A group of Branch Davidians studied the Bible for about three hours Saturday. Nobody mentioned Timothy McVeigh.
The Davidians themselves may be the only ones not linking the Oklahoma City bomber to the sect whose legacy Waco cannot escape. Almost any account of McVeigh's motives for bombing the Alfred P. Murrah federal building traces back to the 1993 compound fire in which 76 Davidians died 10 miles east of town.
But Sunday, just hours before McVeigh was to leave the world he so violently shook, Davidian Clive Doyle said his group does not appreciate the supposed act of retribution.
"I don't see that blowing up a building that kills a whole bunch of kids really makes a strike against the government or law enforcement, if that's what you're against," said Doyle, who escaped with burns from the Davidian fire but lost his 18-year-old daughter. "It didn't hurt them all that much and it didn't help us."
Doyle, who shares a trailer at Mount Carmel with his mother, woke up at 7 a.m. Sunday to build a fence around the property where the famous compound once stood. The 5-foot-high fence is to keep out the vandals who come by late at night or on Saturdays, when a 10 to 20 Davidians gather to observe the Sabbath.
The group usually opens its gate and allows visitors to view its 77-acre property during the day. Many have come over the last eight years to rally behind the sect members, whom they see as victims of an aggressive and irresponsible federal government. A federal judge last year ruled that Koresh was solely responsible for the 1993 fire.
McVeigh himself has said he visited Mount Carmel after the deadly fire. But Doyle said he never heard of McVeigh until the bomber was arrested. "It's kind of hard to say in some way what we could have done to stop him," said Doyle, 60. Robert Darden, an assistant professor of English at Baylor University and co-author of the Davidian book Mad Man in Waco , said sect members were pacifists until David Koresh became their leader. He said they continue to be reactive people who do not promote revenge, but also do not stop others from rallying around them.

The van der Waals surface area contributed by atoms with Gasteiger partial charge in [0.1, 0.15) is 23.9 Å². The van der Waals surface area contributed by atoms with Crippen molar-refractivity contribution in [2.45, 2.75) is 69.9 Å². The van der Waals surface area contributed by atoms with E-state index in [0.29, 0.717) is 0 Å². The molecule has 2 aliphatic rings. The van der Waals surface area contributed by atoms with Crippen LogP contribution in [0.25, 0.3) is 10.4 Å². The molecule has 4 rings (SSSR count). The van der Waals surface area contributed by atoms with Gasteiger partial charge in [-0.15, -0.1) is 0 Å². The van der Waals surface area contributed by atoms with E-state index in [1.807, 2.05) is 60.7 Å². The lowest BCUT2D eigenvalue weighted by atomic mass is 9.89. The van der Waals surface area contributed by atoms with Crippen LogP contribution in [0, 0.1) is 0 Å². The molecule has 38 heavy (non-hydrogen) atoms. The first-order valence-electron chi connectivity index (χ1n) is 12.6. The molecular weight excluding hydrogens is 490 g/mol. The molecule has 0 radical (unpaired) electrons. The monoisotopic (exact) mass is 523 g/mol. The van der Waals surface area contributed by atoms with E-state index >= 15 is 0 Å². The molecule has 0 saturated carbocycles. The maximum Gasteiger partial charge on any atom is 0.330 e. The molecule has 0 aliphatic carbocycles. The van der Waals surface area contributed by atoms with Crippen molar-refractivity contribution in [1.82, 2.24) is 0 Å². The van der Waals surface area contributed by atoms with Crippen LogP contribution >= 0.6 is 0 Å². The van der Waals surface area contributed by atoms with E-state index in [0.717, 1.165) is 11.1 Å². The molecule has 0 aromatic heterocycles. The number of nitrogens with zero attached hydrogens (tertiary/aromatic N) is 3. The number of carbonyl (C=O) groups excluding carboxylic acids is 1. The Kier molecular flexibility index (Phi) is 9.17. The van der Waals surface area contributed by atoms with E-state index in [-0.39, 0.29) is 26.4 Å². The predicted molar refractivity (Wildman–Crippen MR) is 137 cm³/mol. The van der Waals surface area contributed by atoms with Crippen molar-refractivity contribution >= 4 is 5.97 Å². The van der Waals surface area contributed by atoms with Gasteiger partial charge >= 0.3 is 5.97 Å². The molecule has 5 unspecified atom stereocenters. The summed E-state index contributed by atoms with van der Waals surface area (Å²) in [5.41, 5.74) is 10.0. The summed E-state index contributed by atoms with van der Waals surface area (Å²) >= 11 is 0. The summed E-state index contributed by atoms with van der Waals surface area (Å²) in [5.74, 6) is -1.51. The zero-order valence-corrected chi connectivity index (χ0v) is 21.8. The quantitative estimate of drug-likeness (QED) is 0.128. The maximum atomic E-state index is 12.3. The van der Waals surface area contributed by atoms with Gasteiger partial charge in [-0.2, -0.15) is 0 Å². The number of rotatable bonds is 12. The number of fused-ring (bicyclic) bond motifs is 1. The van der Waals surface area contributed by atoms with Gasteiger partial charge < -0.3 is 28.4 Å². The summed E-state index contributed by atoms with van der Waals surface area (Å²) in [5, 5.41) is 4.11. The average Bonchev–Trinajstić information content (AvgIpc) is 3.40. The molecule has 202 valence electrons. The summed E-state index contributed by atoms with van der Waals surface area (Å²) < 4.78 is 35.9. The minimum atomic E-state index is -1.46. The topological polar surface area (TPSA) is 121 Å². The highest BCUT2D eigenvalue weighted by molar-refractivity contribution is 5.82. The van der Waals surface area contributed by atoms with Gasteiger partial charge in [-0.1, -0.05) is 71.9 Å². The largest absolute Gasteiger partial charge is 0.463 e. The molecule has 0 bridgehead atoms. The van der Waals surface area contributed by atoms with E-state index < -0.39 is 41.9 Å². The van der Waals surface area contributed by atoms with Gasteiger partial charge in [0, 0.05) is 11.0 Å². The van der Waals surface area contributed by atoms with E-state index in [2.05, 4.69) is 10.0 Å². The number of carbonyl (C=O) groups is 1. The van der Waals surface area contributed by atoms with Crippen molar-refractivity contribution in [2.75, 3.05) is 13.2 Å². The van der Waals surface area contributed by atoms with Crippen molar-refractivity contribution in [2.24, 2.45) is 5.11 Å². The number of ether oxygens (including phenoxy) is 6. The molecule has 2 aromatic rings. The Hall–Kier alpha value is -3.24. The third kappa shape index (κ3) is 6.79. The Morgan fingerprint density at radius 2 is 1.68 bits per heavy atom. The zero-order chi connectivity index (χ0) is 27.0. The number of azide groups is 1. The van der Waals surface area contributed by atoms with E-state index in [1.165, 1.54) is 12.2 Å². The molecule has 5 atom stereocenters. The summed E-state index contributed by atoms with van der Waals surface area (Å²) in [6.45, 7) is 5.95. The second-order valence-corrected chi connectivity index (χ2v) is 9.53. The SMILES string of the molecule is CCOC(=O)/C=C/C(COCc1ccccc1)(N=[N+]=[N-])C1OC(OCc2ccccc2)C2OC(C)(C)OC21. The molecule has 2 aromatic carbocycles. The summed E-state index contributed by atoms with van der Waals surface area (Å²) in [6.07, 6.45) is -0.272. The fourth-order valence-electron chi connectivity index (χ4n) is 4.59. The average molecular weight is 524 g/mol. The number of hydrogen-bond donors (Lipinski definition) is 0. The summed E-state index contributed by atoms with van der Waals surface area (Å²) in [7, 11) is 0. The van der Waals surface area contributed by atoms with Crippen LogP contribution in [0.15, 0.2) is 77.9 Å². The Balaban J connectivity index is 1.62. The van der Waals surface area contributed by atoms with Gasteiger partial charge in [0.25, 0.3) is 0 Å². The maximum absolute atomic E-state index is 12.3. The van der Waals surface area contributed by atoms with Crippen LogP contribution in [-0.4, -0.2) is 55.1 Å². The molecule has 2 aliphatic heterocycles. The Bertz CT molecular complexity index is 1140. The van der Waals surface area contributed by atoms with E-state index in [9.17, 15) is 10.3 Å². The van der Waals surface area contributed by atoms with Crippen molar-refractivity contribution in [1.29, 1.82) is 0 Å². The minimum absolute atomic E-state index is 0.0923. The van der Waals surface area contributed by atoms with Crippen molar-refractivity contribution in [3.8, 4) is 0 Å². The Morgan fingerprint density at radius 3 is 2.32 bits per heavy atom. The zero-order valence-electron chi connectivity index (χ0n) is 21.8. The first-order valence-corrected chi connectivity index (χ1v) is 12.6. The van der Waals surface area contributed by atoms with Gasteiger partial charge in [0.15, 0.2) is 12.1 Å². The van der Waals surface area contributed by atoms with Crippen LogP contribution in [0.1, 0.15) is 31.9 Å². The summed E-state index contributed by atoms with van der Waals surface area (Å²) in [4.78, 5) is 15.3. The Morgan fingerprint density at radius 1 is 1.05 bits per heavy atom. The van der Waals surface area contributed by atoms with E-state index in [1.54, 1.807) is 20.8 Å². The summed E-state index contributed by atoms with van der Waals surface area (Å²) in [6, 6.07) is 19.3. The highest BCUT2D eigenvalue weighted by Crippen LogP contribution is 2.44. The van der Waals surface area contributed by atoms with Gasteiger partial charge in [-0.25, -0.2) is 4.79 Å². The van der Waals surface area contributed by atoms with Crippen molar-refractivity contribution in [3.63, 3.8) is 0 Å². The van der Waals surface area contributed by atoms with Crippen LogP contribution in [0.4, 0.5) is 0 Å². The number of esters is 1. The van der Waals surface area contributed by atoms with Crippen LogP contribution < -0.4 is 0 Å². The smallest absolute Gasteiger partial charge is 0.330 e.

"I'm not real sure that they could have prevented (Oklahoma City)," he said. "I don't hold them culpable for this." Doyle recalled one man who sneaked into the compound during the siege and offered to rally thousands of militiamen who would unleash an attack on federal agents. But Koresh discouraged that, Doyle said.
The man instead stayed in the compound for a few days, where Doyle said he studied the Bible and ate meals with the group. When he left, Koresh gave him new clothes and a pair of cowboy boots. The April 19, 1995 bombing in Oklahoma City came on the two-year anniversary of the fire at Mount Carmel. About 200 people gathered that day - as people do every April 19 - for a memorial service where the compound once stood.
Ramsey Clark, a lawyer who has represented some Davidians' family members in lawsuits against the government, gave one of the final speeches at the 1995 service. When he stepped off the makeshift stage at the outdoor service, he was swarmed by reporters asking about a bombing that had just occurred in Oklahoma.
He heard only a little bit of conversation about the bombing at an afternoon lunch. "I think the Branch Davidians were still very much into the ceremony they had and the remembrance of what had happened at Waco two years before," said Clark, who served as U.S. attorney general under Lyndon B. Johnson. "It wasn't known to be as disastrous as it was."
Davidian Sheila Martin, who lost four children in the blaze, said she regrets that one incident may have led to the other. But she also questions why the Davidian survivors and victims have not received the same sympathy and grief as their counterparts in Oklahoma City.
"We hear that so much has been given to the children in Oklahoma City," she said. "We've never heard of them wanting. They want for their families, of course, but we want for our families also." Darden questioned her comparison.
"When they had a chance to get out and the people in Oklahoma City had no chance at all, I think that's apples and oranges," he said.
Ron Goins, who moved to Waco from Philadelphia three years ago, helped Doyle put up the fence Sunday. He often spends the night in a camper next to the Mount Carmel church that volunteers built and Davidians opened last year. Goins, who is Jewish, came to Waco in part because he believes the government was wrongly hostile to Koresh and his followers.
"I felt the same rage (as McVeigh), but I didn't feel the responsibility upon myself to take lives, especially since there were innocent people who died in Oklahoma City," said Goins, 46. He added that the McVeigh bombing shifted public attention away from scrutiny of the government and toward "mad bombers, lone gunmen and things like that."
Doyle said he doesn't know enough about the McVeigh case to determine whether the bomber should be put to death. He did not plan to watch news coverage of the morning execution. But he does know that people will continue to connect the two events. And that, he said, only takes attention away from the memory of Mount Carmel. "April 19 is not so significant to a lot of people now because of other things."